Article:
Reviewed by Mrs. Kristin Bernacchi
Live through World War II on a submarine through the eyes of a 15 year old sailor. The author, Mary Cummings offers a unique story about family, friendship, war and surviving in a book geared towards teenagers. I found myself quite involved in the story relating it to today’s sailors and how traditions carry on.
And the Baker’s Boy Went to Sea offers a chance to read about World War II and life on a submarine. I enjoyed the characters and how they intertwined their traditions and cultures into each others, the day to day life on a submarine and the dangers and acts of courage our submariners lived through during World War II.
The story begins with a 15 year old boy looking for a way out of a miserable home life. Owen wants to join the Navy but at age 15 he knows it isn’t possible. His friend helps him obtain a fake birth certificate to prove he is 17 and the story takes off.
Once accepted into the Navy he is assigned to a submarine, the newly commissioned USS MAKO. They suspect he is young but never question it in depth, the demand for sailors is too great. He is assigned to the galley, in charge of baking. All the characters learn through every experience that they must work together to make the boat successful, from the Captain down to the baker.
As he befriends many on the boat he becomes one of the guys. There is a lot of mentoring for the young sailor and he is very eager to learn. Owen is often given the chance to take on new responsibilities, he studies every chance he gets and is excited to be a part of the crew.
The descriptions of the battles between the Japanese and the submarines are quite intense. You can sense how scared they were yet showing bravery as every second passes, as every depth charge comes closer or hopes for the sound to be further away, a sigh of relief is heard.
The reality of the dangers of being a submariner are brought to life on these pages. The new experiences they had to be ready for at all times are endless. Being unable to surface for weeks at a time, the hot unbearable conditions and anxious moments to stay undetected reminds us how important submarines were during the war.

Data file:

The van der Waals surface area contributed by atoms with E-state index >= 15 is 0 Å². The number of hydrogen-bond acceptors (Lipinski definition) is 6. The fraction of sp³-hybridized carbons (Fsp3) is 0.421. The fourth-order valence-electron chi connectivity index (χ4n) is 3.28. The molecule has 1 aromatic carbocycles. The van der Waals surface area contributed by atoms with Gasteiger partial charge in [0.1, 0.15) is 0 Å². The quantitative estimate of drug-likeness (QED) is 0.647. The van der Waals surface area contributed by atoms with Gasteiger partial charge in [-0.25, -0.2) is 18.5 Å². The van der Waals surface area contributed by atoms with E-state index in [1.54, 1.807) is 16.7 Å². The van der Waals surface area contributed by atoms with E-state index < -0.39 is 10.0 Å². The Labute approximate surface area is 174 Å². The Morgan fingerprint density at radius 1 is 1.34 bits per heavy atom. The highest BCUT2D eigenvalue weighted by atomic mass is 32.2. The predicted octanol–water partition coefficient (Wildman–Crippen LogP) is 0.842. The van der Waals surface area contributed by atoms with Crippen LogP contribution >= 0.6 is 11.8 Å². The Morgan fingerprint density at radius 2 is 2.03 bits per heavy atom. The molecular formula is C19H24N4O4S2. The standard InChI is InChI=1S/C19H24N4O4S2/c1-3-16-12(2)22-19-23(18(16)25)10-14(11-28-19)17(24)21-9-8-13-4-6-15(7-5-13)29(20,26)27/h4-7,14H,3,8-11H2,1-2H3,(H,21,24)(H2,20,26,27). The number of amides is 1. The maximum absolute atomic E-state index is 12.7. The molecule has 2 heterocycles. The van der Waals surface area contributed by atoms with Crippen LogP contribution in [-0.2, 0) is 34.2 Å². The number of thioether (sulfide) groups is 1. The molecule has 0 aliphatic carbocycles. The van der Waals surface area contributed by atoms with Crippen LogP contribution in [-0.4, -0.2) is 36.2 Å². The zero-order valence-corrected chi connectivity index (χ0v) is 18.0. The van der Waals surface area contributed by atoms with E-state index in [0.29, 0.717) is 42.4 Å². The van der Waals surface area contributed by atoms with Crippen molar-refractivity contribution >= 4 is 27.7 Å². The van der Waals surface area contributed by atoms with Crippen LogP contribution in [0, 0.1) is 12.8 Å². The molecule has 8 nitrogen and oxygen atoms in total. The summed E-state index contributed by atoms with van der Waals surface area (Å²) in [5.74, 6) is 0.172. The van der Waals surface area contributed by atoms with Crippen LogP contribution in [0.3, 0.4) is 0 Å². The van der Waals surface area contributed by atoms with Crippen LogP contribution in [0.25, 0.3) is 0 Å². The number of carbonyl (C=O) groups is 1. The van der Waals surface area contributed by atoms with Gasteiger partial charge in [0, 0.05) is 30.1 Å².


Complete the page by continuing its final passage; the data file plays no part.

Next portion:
The story comes to it’s peak as depth charges are being dropped on MAKO and the crew is prepared to die rather than be captured. Men willing to make the ultimate sacrifice for their country becomes very real. Our 15 year old sailor grows up in a hurry and never regrets his choice, he has become an American hero.
Being a submariner is built on tradition and Mary Cummings is able to bring the past and the present together. I could appreciate the story and the facts provided to explain certain situations and terminology. The descriptions of duty sections, steps to getting qualified, the importance of receiving one’s fish, eternal patrol, what a wolfPack is and many other submarine terms help the young reader understand life aboard a submarine.
I would recommend this book as a gift to teens and tweens of submarine families to give them an idea of what their relatives, past and present, did and continue to do onboard submarines. It is an interesting read and a chance to learn about the day to day operations on a submarine during World War II and a unique opportunity to learn the secret language belonging to submariners.